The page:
The senior (Ernestine) branch of the House of Wettin lost the electorship to the Albertine line in 1547, but retained its holdings in Thuringia, dividing the area into a number of smaller states. One of the resulting Ernestine houses, known as Saxe-Coburg-Saalfeld until 1826 and as Saxe-Coburg and Gotha after that, went on to contribute kings of Belgium (from 1831) and Bulgaria (1908–1946), as well as furnishing husbands to queens regnant of Portugal (Prince Ferdinand) and the United Kingdom (Prince Albert). As such, the British and Portuguese thrones became possessions of persons who belonged to the House of Wettin. From King George I to Queen Victoria, the British Royal family was called the House of Hanover, being a junior branch of the House of Brunswick-Lüneburg and thus part of the dynasty of the Guelphs. In the late 19th century, Queen Victoria charged the College of Heralds in England to determine the correct personal surname of her late husband, Prince Albert of Saxe-Coburg and Gotha—and, thus, the proper surname of the royal family upon the accession of her son. After extensive research, they concluded that it was Wettin, but this name was never used, either by the Queen or by her son (King Edward VII) or by her grandson (King George V); they were simply Kings of the House of "Saxe-Coburg-Gotha". Severe anti-German sentiment during World War I (1914-1918) led some influential members of the British public (especially radical Republicans such as H. G. Wells) to question the loyalty of the royal family. Advisors to King George V searched for an acceptable surname for the British royal family, but ''Wettin'' was rejected as "unsuitably comic"."Since the Saxe-Coburg family belonged to the House of Wettin in the District of Wipper, ''Wettin'' or ''Wipper'' might be more appropriate. Either one could have passed for an English name, but both were considered 'unsuitably comic.'" Anne Edwards, ''Matriarch: Queen Mary and the House of Windsor'' (2014)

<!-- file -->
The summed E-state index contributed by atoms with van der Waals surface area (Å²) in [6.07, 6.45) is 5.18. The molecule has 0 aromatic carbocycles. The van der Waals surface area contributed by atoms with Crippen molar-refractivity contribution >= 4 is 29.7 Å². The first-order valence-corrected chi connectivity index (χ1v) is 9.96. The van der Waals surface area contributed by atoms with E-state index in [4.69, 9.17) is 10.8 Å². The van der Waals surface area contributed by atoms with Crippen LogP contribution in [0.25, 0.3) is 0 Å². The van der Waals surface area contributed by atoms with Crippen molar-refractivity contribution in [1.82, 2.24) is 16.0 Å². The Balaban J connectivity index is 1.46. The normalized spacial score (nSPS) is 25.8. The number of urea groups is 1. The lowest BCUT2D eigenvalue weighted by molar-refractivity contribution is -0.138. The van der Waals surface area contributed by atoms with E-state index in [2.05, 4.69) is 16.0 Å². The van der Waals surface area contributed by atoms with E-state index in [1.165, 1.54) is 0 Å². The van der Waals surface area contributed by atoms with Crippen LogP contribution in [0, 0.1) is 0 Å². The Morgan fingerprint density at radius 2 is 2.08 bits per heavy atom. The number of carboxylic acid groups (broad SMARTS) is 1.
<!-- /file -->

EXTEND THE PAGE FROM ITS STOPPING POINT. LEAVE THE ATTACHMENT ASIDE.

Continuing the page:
p. 302